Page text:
The Numbers:13 Project
When the march was to begin, at the LORD’s command through Moses, Numbers 10:13
There’s a small irony (very small) that as I sat down to write these words I was distracted by two contrasting issues relating to Israel – which was not the subject I thought I might address.
The first, which relates directly to the verse at hand, is the Dyke March in Washington, DC. Held during Pride Month, this gathering of lesbian women and allies take to the streets in a given city to promote their concerns about affirming diversity and expressing their solidarity with oppressed people around the world. A couple of years ago, when this march was held in Chicago, some Jewish participants found themselves shut out of the march and its surrounding events. The presenting reason was Zionism, which has been identified by some on the far left as being an oppressive political ideology. Participants carrying a rainbow-striped flag with a Star of David in the middle were excluded from the march itself, and an ancillary event they organized was interrupted by protesters. Organizers of the march and protest claimed the flag, and therefore those carrying it, was resonant with Israel’s blue-and-white version of the same flag, which represented Zionism.
Today (as it happens) is the Dyke March, and once again the flag in question has been prohibited as a symbol of “nationalism” (though the Palestinian flag is permitted). A series of outraged statements has been issued, including by Jews, many of whom are not Dykes (who want the flag included) and Dykes, many of whom are Jews (who want the flag excluded). By the time you read this, angry Zionist Dykes and their allies will have marched to the official march to take their place with their flag. It is anybody’s guess what will happen.
I’ve read the hyperbole on both sides and will say that it reminds me of the old joke about the rabbi who tells each of the two litigants that he is right. Only this time, the rabbi thinks both sides are wrong. And if you tell me that both sides can’t be wrong, my punchline will be, you know what – you are also wrong.
Likely, you are sympathetic to the Zionists (or, perhaps to be completely accurate, the folks who are accused by the anti-Zionists of being Zionists, though they may or may not be Zionists.)
That brings me to the other distraction that popped up on my Facebook feed early today. It was a news story that Israeli doctors had successfully treated the wife of Palestinian Authority leader Mahmoud Abbas for a serious ailment. The person who posted it introduce the story with a rant – there is no other word for it – about all of the enemies of Israel who will never hear about it and the mainstream media that will never report it and the members of Congress who will ignore it. I felt like a little ranting myself. In the Talmudic volume “Pirkei Avot,” a sage named Antigonus (who must have had some Greek relatives…) warned against doing the right thing for the wrong reason. We do them because they are right, not because we expect some benefit. If the reason to treat Mrs. Abbas is not because she is ill, but because we want to weaponize our compassion against our detractors, well, you finish.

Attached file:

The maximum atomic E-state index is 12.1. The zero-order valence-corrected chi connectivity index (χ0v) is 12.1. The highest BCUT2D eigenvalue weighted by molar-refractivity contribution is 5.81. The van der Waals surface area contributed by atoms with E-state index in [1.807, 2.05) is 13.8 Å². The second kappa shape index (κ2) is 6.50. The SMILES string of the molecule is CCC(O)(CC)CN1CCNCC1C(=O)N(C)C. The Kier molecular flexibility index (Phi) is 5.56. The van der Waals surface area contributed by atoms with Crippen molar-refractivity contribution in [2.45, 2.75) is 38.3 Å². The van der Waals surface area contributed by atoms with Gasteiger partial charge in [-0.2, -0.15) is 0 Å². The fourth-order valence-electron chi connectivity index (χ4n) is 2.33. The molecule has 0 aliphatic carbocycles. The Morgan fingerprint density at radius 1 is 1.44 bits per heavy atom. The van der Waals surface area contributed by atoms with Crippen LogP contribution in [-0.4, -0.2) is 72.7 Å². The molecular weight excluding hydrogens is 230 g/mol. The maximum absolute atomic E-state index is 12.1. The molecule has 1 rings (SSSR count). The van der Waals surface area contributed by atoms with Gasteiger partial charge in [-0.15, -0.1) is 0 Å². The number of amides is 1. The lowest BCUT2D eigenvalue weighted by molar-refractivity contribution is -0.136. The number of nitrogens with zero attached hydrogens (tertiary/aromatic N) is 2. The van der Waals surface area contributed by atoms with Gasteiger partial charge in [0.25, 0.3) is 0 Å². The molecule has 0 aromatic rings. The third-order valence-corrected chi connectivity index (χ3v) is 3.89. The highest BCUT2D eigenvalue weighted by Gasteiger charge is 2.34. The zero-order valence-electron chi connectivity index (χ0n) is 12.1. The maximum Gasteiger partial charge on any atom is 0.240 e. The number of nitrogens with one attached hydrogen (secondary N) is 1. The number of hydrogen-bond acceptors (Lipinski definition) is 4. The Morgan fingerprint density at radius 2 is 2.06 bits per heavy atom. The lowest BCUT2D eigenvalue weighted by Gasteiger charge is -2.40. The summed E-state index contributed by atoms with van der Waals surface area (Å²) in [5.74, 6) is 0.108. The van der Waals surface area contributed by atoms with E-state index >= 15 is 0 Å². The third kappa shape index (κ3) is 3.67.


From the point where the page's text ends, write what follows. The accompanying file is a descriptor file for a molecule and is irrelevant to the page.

My objection was met with a counter-objection: we Jews (it was Jews, not Zionists, BTW) are so oppressed, that this kind of behavior is justified. Though the irony of my distraction is small, the irony of this bogus argument is large: it is the same one being made by the anti-Zionist Dykes, to wit, my bad behavior is justified by your bad behavior.
I am in none of the above camps (well, I will proudly cop to Zionism, but a slightly different version than the one at play in these incidents). But I do believe, and deeply so, that when the righteous causes we support become excuses for bad behavior we demonstrate, it is incumbent on allies to call out their own. Jews should remind Jews of Jewish values. Progressives should remind progressives of progressive values. Human rights activists should remind human rights activists of human rights. And so on.
Nothing is gained by proclaiming how much more admirable the best of what I am is than the worst of what you are. As the eminent human rights activist Bryan Stevenson has said, in a very different context, each of us is better than the worst thing we have ever done.
Congratulations to the marchers who march for equality and affirmation. Congratulations to the doctors who ignored politics to save a human life. As for those of you who would weaponize those values, you need a time-out.